Harris and Macron will review the progress on space cooperation between the two countries over the last year and receive a briefing from NASA and National Oceanic and Atmospheric Administration officials who have been engaging with their French counterparts.
Macron will then move to Capitol Hill, where he is scheduled to meet with Democratic and Republican leaders of the House and Senate.
While the political leaders speak, members of Macron’s traveling party, including several of France’s biggest business leaders, will meet with their counterparts here.
“You see, it’s not just about our two presidents meeting. It’s also about our president meeting with the many leaders in Congress, of both parties, and also about forging strong ties between our business communities,” the French official said.
“Because we need all of civil society to come closer together,” he said.
On Thursday the Macron’s will head to the White House to take part in a formal welcoming ceremony before the two presidents sit down behind closed doors for a private meeting.
The French official said China, Russia and Ukraine are all guaranteed to be discussed.
“It is an important moment. Not only to reaffirm our support for Ukraine, but also to adapt and increase that support, if necessary,” he said. “But many of the global challenges we face are linked to, and surely worsened by, the war in Ukraine.
“That’s another reason why it’s so important that we synchronize our policies, our economic policies, and avoid divergence between France and the U.S. on the subject of competitiveness,” he said.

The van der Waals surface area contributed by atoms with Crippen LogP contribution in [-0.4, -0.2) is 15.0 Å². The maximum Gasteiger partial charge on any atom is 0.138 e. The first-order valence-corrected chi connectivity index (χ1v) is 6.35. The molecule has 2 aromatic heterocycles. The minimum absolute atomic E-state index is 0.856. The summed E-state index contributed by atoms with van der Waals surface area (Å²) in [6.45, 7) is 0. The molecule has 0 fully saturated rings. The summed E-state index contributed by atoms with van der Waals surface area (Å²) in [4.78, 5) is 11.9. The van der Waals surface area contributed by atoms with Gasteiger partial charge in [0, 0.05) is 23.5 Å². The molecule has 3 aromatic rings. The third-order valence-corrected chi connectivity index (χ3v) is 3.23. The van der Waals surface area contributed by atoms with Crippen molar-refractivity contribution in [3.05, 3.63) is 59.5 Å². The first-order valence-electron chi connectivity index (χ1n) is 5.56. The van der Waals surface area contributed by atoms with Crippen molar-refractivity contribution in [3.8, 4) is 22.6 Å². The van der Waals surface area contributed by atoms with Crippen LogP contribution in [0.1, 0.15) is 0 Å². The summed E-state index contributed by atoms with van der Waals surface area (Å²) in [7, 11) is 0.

The French official went on to name a number of areas that should be at the core of the ongoing bilateral partnership. These included defense, energy, space and technology.
In fact, he said, a number of heads of France’s most successful tech companies will be members of the French delegation coming to Washington.
He also noted that France is one of the five top European investors in the U.S., and that a number of French companies have located facilities here.
“These are active in manufacturing, in research, in renewables and in the motorcar industry,” he said. “So we are a part of all this. And we want to have a partnership … one in which each side of the Atlantic can participate on an equal footing.”
Harris will co-host a luncheon for Macron at the State Department on Thursday with Secretary of State Antony Blinken, where the focus of the discussion will be biodiversity and climate change, and then the French president will return to the White House for more meetings, a joint press conference with Biden and the State Dinner.
On Friday, the French delegation departs for New Orleans, Louisiana, where it will meet with Gov. John Bel Edwards and “stakeholders in climate and energy transition,” the French official said.
It will be the first visit to the city by a French president since 1976 and only the third ever.
During Monday’s briefing with reporters the French official said Macron intended to visit to showcase France’s cultural and social imprint in the United States.
He also plans to announce a fund to finance French language education in the state.
Finally, he plans to tour the French Quarter and participate in a discussion of culture and music while there.